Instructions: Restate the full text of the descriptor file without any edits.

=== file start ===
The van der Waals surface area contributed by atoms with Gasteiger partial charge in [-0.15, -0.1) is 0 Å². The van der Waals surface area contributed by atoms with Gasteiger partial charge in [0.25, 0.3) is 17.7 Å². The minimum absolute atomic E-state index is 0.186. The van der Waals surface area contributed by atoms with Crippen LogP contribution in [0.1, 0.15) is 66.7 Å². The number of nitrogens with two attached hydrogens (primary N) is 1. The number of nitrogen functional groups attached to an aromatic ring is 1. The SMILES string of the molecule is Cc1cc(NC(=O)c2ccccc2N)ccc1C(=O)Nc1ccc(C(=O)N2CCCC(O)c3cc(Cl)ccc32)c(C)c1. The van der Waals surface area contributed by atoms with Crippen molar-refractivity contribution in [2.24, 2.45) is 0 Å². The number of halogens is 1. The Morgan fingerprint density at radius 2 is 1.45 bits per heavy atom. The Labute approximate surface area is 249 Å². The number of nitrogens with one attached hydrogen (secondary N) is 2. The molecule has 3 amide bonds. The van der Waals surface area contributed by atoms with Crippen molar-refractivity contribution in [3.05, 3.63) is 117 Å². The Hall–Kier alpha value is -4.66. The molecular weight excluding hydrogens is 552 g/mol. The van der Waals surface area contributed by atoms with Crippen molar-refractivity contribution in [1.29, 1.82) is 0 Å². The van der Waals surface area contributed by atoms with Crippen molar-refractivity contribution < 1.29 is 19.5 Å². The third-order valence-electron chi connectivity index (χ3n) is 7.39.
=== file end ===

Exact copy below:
The van der Waals surface area contributed by atoms with Gasteiger partial charge in [-0.15, -0.1) is 0 Å². The van der Waals surface area contributed by atoms with Gasteiger partial charge in [0.25, 0.3) is 17.7 Å². The minimum absolute atomic E-state index is 0.186. The van der Waals surface area contributed by atoms with Crippen LogP contribution in [0.1, 0.15) is 66.7 Å². The number of nitrogens with two attached hydrogens (primary N) is 1. The number of nitrogen functional groups attached to an aromatic ring is 1. The SMILES string of the molecule is Cc1cc(NC(=O)c2ccccc2N)ccc1C(=O)Nc1ccc(C(=O)N2CCCC(O)c3cc(Cl)ccc32)c(C)c1. The van der Waals surface area contributed by atoms with Crippen molar-refractivity contribution in [2.24, 2.45) is 0 Å². The number of halogens is 1. The Morgan fingerprint density at radius 2 is 1.45 bits per heavy atom. The Labute approximate surface area is 249 Å². The number of nitrogens with one attached hydrogen (secondary N) is 2. The molecule has 3 amide bonds. The van der Waals surface area contributed by atoms with Crippen molar-refractivity contribution in [3.05, 3.63) is 117 Å². The Hall–Kier alpha value is -4.66. The molecular weight excluding hydrogens is 552 g/mol. The van der Waals surface area contributed by atoms with Crippen molar-refractivity contribution in [1.29, 1.82) is 0 Å². The van der Waals surface area contributed by atoms with Crippen molar-refractivity contribution < 1.29 is 19.5 Å². The third-order valence-electron chi connectivity index (χ3n) is 7.39.